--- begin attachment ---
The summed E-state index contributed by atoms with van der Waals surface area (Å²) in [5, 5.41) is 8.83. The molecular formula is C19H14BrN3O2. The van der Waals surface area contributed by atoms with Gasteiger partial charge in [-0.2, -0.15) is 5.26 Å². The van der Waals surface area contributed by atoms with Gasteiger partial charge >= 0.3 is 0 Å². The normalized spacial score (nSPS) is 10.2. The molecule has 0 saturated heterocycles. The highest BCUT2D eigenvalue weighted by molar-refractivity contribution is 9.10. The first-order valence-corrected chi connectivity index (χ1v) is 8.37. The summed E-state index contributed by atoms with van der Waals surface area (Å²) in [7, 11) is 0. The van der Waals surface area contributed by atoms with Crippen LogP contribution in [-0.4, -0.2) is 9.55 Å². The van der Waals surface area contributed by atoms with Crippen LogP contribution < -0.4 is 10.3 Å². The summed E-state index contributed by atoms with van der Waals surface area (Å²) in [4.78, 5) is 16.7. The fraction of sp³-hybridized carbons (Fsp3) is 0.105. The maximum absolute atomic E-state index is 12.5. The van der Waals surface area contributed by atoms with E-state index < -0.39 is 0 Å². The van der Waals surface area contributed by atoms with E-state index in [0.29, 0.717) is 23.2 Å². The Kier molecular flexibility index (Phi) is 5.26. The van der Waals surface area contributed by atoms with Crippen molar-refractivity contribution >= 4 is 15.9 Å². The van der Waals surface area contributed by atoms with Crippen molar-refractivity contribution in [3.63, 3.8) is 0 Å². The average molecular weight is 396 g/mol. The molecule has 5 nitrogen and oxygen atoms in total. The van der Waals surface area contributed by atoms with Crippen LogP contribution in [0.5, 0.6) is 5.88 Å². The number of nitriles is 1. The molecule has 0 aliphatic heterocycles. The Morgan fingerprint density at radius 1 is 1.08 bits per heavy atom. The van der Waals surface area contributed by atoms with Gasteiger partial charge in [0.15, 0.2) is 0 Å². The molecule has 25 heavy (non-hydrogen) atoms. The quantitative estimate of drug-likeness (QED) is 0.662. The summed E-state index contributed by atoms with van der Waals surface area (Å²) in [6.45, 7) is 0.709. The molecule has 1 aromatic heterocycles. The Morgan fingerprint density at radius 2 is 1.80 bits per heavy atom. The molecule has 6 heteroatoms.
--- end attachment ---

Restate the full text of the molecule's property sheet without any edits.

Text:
The summed E-state index contributed by atoms with van der Waals surface area (Å²) in [5, 5.41) is 8.83. The molecular formula is C19H14BrN3O2. The van der Waals surface area contributed by atoms with Gasteiger partial charge in [-0.2, -0.15) is 5.26 Å². The van der Waals surface area contributed by atoms with Gasteiger partial charge >= 0.3 is 0 Å². The normalized spacial score (nSPS) is 10.2. The molecule has 0 saturated heterocycles. The highest BCUT2D eigenvalue weighted by molar-refractivity contribution is 9.10. The first-order valence-corrected chi connectivity index (χ1v) is 8.37. The summed E-state index contributed by atoms with van der Waals surface area (Å²) in [7, 11) is 0. The van der Waals surface area contributed by atoms with Crippen LogP contribution in [-0.4, -0.2) is 9.55 Å². The van der Waals surface area contributed by atoms with Crippen LogP contribution < -0.4 is 10.3 Å². The summed E-state index contributed by atoms with van der Waals surface area (Å²) in [4.78, 5) is 16.7. The fraction of sp³-hybridized carbons (Fsp3) is 0.105. The maximum absolute atomic E-state index is 12.5. The van der Waals surface area contributed by atoms with E-state index < -0.39 is 0 Å². The van der Waals surface area contributed by atoms with E-state index in [0.29, 0.717) is 23.2 Å². The Kier molecular flexibility index (Phi) is 5.26. The van der Waals surface area contributed by atoms with Crippen molar-refractivity contribution >= 4 is 15.9 Å². The van der Waals surface area contributed by atoms with Crippen molar-refractivity contribution in [3.63, 3.8) is 0 Å². The average molecular weight is 396 g/mol. The molecule has 5 nitrogen and oxygen atoms in total. The van der Waals surface area contributed by atoms with Crippen LogP contribution in [0.5, 0.6) is 5.88 Å². The number of nitriles is 1. The molecule has 0 aliphatic heterocycles. The Morgan fingerprint density at radius 1 is 1.08 bits per heavy atom. The van der Waals surface area contributed by atoms with Gasteiger partial charge in [0.15, 0.2) is 0 Å². The molecule has 25 heavy (non-hydrogen) atoms. The quantitative estimate of drug-likeness (QED) is 0.662. The summed E-state index contributed by atoms with van der Waals surface area (Å²) in [6.45, 7) is 0.709. The molecule has 1 aromatic heterocycles. The Morgan fingerprint density at radius 2 is 1.80 bits per heavy atom. The molecule has 6 heteroatoms.